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    Disclaimer

    The views expressed in this blog are those of the author and do not necessarily reflect the views of the Inter-American Development Bank, its Management, its Board of Executive Directors or its member Governments.

    Las opiniones expresadas en este blog son las del autor y no necesariamente reflejan las opiniones del Banco Interamericano de Desarrollo, sus directivas, la Asamblea de Gobernadores o sus países miembros.

    Pixels can also be green

    By - Apr 1 2014

    pixelpower_oldblog

    Sustainability is, thankfully, becoming a widespread concept in many industries. In the industrial design field, there are programs that allow you to swap out a material or production technique and factor their different environmental impacts. Often, when considering sustainable design we tend to factor carbon footprint, durability, renewability and adaptability of the product. But what about sustainable web design? Read more…

    How can sustainable infrastructure improve quality of life and social inclusion in Latin America?

    By - Mar 27 2014

    infraestructura_old
    * By Graham Watkins

    On March 19, I was lucky enough to take part in a round table discussion amongst leaders in the field of sustainable infrastructure.

    For those of you who were not able to attend the discussion here at the IDB, this blog post is an attempt to provide my perspective on these two hours of intense discussion about the implications of shifting our perspectives on how to design and build infrastructure in Latin America and the Caribbean, and how to turn infrastructure into a tool for social transformation. Read more…

    The 5 most cost-effective climate change adaptation measures

    By - Mar 13 2014

    costoefectivas_EN

    Small developing island states (SDIS) are particularly vulnerable to the effects of climate change. For this reason, some island states of the Caribbean region such as Jamaica, Trinidad and Tobago, and Barbados can serve as laboratories where different adaptation measures to meet the challenges of climate change can be tested, assessing their cost-effectiveness.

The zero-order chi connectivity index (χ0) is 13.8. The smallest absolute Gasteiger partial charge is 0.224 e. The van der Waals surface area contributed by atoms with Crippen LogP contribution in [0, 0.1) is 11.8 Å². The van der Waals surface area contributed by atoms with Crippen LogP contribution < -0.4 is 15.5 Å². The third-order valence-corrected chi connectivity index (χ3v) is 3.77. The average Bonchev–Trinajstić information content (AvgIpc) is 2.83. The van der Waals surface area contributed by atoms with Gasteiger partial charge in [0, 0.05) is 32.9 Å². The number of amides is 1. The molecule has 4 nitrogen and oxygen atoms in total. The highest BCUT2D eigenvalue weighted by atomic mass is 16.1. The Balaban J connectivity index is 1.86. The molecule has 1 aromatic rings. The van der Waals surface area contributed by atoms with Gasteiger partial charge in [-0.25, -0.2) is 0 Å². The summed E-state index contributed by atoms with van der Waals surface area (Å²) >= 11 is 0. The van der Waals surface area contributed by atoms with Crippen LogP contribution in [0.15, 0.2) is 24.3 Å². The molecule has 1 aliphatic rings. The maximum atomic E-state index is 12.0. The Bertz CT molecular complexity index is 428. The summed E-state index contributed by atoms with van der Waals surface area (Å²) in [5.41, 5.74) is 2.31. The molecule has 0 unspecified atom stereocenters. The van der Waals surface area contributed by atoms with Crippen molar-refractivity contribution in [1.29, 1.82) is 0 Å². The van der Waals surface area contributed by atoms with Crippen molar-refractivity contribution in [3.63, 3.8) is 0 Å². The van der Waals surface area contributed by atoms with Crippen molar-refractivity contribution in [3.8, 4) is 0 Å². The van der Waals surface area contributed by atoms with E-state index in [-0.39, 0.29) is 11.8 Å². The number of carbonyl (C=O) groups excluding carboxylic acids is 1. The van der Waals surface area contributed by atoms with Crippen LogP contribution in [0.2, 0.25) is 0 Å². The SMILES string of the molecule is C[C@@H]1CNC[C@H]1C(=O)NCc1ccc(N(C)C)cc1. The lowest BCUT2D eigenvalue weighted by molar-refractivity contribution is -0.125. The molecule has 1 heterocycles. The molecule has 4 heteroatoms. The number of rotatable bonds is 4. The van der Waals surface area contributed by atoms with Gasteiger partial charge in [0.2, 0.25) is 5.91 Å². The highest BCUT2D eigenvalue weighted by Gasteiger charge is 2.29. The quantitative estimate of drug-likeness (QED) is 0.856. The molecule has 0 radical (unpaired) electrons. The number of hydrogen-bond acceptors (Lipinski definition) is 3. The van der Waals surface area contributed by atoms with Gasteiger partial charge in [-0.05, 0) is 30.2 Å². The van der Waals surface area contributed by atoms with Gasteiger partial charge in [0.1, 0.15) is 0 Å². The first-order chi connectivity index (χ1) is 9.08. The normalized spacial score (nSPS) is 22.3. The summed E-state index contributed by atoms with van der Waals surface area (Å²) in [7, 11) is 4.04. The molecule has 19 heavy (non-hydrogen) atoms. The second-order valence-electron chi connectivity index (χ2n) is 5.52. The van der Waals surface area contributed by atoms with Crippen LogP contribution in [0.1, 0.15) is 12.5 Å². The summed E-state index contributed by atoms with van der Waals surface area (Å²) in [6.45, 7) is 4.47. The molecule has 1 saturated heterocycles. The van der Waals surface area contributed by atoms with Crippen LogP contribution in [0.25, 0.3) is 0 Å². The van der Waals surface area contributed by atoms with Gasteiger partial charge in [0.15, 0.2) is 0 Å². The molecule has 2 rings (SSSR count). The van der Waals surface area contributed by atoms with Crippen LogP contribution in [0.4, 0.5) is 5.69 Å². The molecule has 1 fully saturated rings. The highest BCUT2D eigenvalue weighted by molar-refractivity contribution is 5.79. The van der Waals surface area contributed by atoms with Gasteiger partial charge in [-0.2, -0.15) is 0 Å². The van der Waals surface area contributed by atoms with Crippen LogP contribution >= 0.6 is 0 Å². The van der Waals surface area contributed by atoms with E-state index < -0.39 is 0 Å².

A study on the economics of adaptation to climate change in Trinidad and Tobago has concluded that there are five adaptation measures considered of “no regret” –that is, low cost and high impact actions which will result in a better rate of return of the investments made by governments or private sector: Read more…

    Easier said than done: untangling the water-energy-food nexus

    By - Mar 9 2014

    Screen Shot 2014-03-09 at 9.28.39 AM

    Source: SEI, as shown in the IDB Sustainability Report (2011).

    I have been away from this blog for a while, and I was waiting for the right story to write again. This one in particular has a bit of remembrance.

    I lost my mother to cancer nearly a decade ago. Like most children, I frequently didn’t pay attention to many of the things she used to say to me (I realize this now that I am a parent of two teenager daughters!). Fortunately, she talked to me a lot and over the years this made a few of these things she told me constantly stick somewhere in my head.

    I remember she used to say: Life is not complicated, people make it so. Well, this phrase of hers came to mind when I started thinking again about an issue that caught my attention (and imagination) many years ago: the relationship between water, energy and food; what is known today as the water-energy-food nexus.

    Read more…

    Can Colombia lead the way to the agriculture of the future?

    By - Feb 27 2014

    Coffee farmer Colombia

    With Colombia leading the way on climate change adaptation in agriculture, can other countries in Latin America follow? Photo: N. Palmer (CIAT). 

    Climate change adaptation is a big concept, one that doesn’t get any simpler when applied to agriculture. The sector is affected by a range of factors, from climate, to socio-economics, to international trade policy. What’s more, climate change is unprecedented and adaptation is thus a work-in-progress; there are very few – if any – past examples to learn from.

    All of which makes the end-to-end process of agricultural adaptation a difficult one to visualize. Read more…

    Bloggers
    Sara ValeroSara Valero
    Climate Change Consultant
    Emiliano DettaEmiliano Detta
    Climate Change Consultant
    Walter VergaraWalter Vergara
    Climate Change and Sustainability Division Chief
    Juan ChangJuan Chang
    Climate Change Senior Specialist
    Patrick DoylePatrick Doyle
    Private Sector Energy and Climate Change Specialist